I am applying a Savitzky-Golay filter to a signal, using the scipy function.

I need to calculate the lag of the filtered signal, and how much is it behind the original signal.

Could someone shed some light on this matter? How could I calculate it with scipy? How should I interpret the result correctly?

I would be very grateful!


Standard Savitzky-Golay filters are linear phase (type I) FIR filters. So they have an odd number of filter coefficients $2N+1$, and the delay equals $N$.

For a good overview of Savitzky-Golay filters see this article by Ronald Schafer.

For the definition of the four types of linear phase FIR filters see this answer.

  • $\begingroup$ The delay is equals to N? The lenght of the data? I don't understand $\endgroup$ – San Riente Apr 8 at 13:52
  • $\begingroup$ No, $N$ as in $2N+1$ filter length. Signal length is arbitrary. This is another $N$ than the one in my answer ;-) $\endgroup$ – Max Apr 8 at 13:56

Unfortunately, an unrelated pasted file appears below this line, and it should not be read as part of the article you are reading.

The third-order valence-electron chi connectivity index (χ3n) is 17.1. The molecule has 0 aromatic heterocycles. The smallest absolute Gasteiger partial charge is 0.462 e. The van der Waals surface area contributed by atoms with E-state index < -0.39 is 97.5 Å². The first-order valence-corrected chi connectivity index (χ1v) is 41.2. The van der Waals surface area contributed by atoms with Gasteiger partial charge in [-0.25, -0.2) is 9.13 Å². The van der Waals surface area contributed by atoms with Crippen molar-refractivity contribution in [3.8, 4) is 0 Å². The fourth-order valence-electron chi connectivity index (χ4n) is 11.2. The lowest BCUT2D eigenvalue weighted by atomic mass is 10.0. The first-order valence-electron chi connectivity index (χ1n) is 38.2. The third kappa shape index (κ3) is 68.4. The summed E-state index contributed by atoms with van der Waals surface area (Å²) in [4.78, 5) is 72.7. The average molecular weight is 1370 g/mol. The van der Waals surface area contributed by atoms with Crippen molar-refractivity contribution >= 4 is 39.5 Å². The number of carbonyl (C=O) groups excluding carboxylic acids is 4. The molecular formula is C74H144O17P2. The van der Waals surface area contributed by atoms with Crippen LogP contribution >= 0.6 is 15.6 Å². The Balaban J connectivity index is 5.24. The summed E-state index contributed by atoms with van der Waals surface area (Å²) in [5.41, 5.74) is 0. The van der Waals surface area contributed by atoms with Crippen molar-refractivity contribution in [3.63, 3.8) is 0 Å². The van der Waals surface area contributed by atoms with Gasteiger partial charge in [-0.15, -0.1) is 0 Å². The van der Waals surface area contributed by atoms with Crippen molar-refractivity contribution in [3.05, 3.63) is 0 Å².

• $\begingroup$ Thanks! In this way... My filter have 31 coefficients (just the windows lenght...), so it has a delay=15. Is it correct? $\endgroup$ – San Riente Apr 8 at 14:18
  • $\begingroup$ Why the result is so different than solving it as in the Max answer? $\endgroup$ – San Riente Apr 8 at 14:21
  • $\begingroup$ @SanRiente: As pointed out by Max, $2N+1$ is the (odd) filter length. If you denote the odd filter length by $M$, the delay is $(M-1)/2$. $\endgroup$ – Matt L. Apr 8 at 14:48

Just do a cross correlation with cc = scipy.signal.correlate(original,filtered)

By position of the maximum, you can find out the filter delay. Just notice that the result will have length $2N-1$ with $N$ being the length of the original signal. So the delay in samples will be

numpy.argmax(cc) -len(original)

  • $\begingroup$ The both answers are very differents! I don't understand what to do! $\endgroup$ – San Riente Apr 8 at 14:36

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